I do agree that the safety should be on, but that is just my oppinion, and I do train to disengage the safety with my draw, so, I see zero delay in my draw due to the safety being engaged.
"You will not rise to the occasion and you will not default to your level of training. You WILL ONLY default to the level of training you have mastered."
-Ruger P345; LCP
-Mossberg 590A1; Model 42
-Phoenix Arms Raven
Find your comfort level and trust your instincts.
"Today, we need a nation of Minutemen, citizens who are not only prepared to take arms, but citizens who regard the preservation of freedom as the basic purpose of their daily life and who are willing to consciously work and sacrifice for that freedom." -- President John F. Kennedy
I still consider myself a new mother. My son is 19 months old now and he is my first. To some who have many children older than myself I am a baby much less a baby's mother but that's beside the point.
I often wondered how my carry practices would change once I had children and it was interesting to see exactly what did happen once my son was born.
I agree with AKsrule when he said,
"Any gun carried for self defense should be fully loaded
with a round chambered and be in a sturdy holster.
If it has a manual safety that safety should be ON."
A gun without a round in the chamber is an empty gun and if your gun is used for self defense, if you need it you need it loaded and ready.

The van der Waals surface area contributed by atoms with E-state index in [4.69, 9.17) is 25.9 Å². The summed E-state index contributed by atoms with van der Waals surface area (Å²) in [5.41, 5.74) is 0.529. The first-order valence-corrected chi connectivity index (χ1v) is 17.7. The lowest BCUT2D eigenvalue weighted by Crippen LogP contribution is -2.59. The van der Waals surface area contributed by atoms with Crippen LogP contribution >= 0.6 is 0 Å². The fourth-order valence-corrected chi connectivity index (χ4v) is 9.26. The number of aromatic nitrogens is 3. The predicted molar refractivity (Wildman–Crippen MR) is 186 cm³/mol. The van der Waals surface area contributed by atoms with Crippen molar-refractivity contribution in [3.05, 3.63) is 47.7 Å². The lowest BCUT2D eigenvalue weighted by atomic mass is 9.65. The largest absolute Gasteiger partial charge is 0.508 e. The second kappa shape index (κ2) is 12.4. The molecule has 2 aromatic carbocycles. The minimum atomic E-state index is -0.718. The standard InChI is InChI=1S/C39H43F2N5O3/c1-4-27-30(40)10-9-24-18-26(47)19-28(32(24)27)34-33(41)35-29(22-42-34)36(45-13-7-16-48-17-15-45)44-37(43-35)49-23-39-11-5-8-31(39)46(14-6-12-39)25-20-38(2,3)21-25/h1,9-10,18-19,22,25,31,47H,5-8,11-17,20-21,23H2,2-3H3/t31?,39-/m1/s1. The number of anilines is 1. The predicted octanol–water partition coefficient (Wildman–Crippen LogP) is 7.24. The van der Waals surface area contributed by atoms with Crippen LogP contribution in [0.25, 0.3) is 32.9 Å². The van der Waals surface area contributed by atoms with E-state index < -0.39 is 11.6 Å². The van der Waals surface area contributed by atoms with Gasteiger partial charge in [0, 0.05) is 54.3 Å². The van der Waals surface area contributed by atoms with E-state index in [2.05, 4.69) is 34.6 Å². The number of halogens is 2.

If you know that your firearm is safe and unable to go off then I would ask you to turn your attention to the devices you trust to hold your firearm and keep your firearm away from the curious fingers of your child (i.e. your holster, center console, lock box, safe, etc) and the rules you have in place to keep your child safe from any firearms accidents.
I also agree that if a firearm has a safety it should be used. It's a good, safe practice.
A truth I think we all can agree upon is that a gun that is handled more often has a higher chance of being fired unintentionally than a firearm that is not played with.
Sounds reasonable, right?
If you have a carry system that allows you to handle the firearm as little as possible (especially around your children) than this means that you have a less likely chance of it ever going off around your children.